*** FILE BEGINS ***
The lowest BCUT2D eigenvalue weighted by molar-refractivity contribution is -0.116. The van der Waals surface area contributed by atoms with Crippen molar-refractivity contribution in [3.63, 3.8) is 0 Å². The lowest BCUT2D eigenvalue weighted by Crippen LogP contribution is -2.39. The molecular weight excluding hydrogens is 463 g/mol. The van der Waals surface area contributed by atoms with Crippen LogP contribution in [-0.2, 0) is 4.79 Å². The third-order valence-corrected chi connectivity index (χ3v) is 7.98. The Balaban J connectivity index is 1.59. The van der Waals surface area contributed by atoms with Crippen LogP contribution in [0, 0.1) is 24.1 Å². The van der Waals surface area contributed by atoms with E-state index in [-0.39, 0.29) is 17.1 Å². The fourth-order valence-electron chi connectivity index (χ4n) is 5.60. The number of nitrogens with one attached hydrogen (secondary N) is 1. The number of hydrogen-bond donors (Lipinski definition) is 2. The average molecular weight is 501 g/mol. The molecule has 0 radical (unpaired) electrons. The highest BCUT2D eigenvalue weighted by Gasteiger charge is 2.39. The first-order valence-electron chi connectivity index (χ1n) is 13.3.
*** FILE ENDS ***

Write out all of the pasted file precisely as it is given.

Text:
The lowest BCUT2D eigenvalue weighted by molar-refractivity contribution is -0.116. The van der Waals surface area contributed by atoms with Crippen molar-refractivity contribution in [3.63, 3.8) is 0 Å². The lowest BCUT2D eigenvalue weighted by Crippen LogP contribution is -2.39. The molecular weight excluding hydrogens is 463 g/mol. The van der Waals surface area contributed by atoms with Crippen LogP contribution in [-0.2, 0) is 4.79 Å². The third-order valence-corrected chi connectivity index (χ3v) is 7.98. The Balaban J connectivity index is 1.59. The van der Waals surface area contributed by atoms with Crippen LogP contribution in [0, 0.1) is 24.1 Å². The van der Waals surface area contributed by atoms with E-state index in [-0.39, 0.29) is 17.1 Å². The fourth-order valence-electron chi connectivity index (χ4n) is 5.60. The number of nitrogens with one attached hydrogen (secondary N) is 1. The number of hydrogen-bond donors (Lipinski definition) is 2. The average molecular weight is 501 g/mol. The molecule has 0 radical (unpaired) electrons. The highest BCUT2D eigenvalue weighted by Gasteiger charge is 2.39. The first-order valence-electron chi connectivity index (χ1n) is 13.3.